People in Michigan actually say things like "I live in the thumb" 126.96.36.199 05:18, 12 December 2013 (UTC)
I'm not sure how this really constitutes an explanation. The current text seems to amount to "Yeah this comic is all perfectly clear and logical everyone gets all the references alright I gotta go have fun now!" I think this needs an incomplete flag, but I don't know if someone who isn't a moderator can do that? --Mynotoar (talk) 22:32, 26 December 2013 (UTC)
Could the signature in Wyoming be Randalls own one? Compare it to 1005: SOPA. --188.8.131.52 09:06, 5 March 2014 (UTC)
He does lotsa comics the rest of us can undrestand, too. After all, though, he IS American. Texas: that's a cat? 184.108.40.206 16:26, 9 March 2014 (UTC)
<rant> The bear in the state of Alaska is NOT Winnie the Pooh. The most recognizable version is yellow with a red shirt. The original illustrations didn't have a shirt, but were still yellow. Further more, there ARE other cartoon bears to choose from, or it could just be a non-affiliated one that Randall created for the sake of fitting in the state of Alaska. Add to that the fact that Winnie the Pooh never had a jetpack OR a raygun and there is a pretty solid case for that bear NOT being Winnie the Pooh. </rant> Anonymous 04:51, 18 March 2014 (UTC)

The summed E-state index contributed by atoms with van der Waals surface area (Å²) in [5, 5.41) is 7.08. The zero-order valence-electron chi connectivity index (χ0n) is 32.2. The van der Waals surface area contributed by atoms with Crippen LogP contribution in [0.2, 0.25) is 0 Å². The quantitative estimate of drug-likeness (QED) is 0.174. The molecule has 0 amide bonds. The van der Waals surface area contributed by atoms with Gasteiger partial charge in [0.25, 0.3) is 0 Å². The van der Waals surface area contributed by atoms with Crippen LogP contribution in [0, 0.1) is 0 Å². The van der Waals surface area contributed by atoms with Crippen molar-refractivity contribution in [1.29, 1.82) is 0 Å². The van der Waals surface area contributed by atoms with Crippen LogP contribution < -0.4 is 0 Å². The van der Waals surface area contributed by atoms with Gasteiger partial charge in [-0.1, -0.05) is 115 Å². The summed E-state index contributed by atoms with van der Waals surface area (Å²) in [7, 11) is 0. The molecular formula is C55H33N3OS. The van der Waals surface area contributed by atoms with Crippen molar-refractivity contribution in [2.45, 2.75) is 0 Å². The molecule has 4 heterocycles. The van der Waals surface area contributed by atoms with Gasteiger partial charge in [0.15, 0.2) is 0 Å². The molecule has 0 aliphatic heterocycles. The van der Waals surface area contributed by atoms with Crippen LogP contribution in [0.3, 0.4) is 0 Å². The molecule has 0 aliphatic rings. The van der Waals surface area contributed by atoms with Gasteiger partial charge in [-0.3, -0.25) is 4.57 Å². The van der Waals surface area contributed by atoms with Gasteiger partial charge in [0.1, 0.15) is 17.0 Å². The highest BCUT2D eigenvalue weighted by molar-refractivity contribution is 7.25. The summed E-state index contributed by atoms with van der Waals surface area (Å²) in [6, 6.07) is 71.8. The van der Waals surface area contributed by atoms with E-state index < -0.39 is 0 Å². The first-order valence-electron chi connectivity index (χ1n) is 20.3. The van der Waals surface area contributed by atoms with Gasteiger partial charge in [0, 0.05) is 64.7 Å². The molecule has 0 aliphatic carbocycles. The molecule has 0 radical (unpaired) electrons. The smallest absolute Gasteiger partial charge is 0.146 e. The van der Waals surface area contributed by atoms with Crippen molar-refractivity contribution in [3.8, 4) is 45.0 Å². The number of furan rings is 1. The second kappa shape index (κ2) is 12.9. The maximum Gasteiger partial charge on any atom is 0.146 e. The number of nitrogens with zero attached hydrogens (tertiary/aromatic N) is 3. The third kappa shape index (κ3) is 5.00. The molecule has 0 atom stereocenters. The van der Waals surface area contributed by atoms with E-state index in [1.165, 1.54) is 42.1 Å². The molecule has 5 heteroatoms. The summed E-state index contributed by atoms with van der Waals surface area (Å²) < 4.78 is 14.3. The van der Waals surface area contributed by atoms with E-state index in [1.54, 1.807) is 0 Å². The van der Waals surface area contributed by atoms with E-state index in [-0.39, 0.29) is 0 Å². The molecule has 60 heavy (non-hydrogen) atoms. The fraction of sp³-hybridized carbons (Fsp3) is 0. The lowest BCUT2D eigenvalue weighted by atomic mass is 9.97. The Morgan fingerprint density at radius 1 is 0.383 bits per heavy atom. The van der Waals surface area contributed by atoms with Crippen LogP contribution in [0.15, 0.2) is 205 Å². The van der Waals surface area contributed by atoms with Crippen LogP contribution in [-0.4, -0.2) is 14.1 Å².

- I did correct a former typo done by Randall himself, but Winnie the Pooh is just what he was thinking about. Please start a discussion on such an edit first, maybe we can say Randall's painting is bad, but that's what is on his official transcript. And SO this does only belong to the explain, the transcript is just only a transcript of the ORIGINAL comic. I'm sorry, but please don't change this until you know what you are doing, please ask for help first. You will get kind answers by many people here. --Dgbrt (talk) 22:29, 18 March 2014 (UTC)4
In regards to New Mexico, the hazardous waste container could easily be a reference to the Waste Isolation Pilot Plant near Carlsbad. I think it's also worth noting that, despite the transcript, the entire container appears to be upside-down, rather than just the label. This could be an allusion to concerns about radiation leaks in that facility. MurphysLife (talk) 23:28, 17 July 2018 (UTC)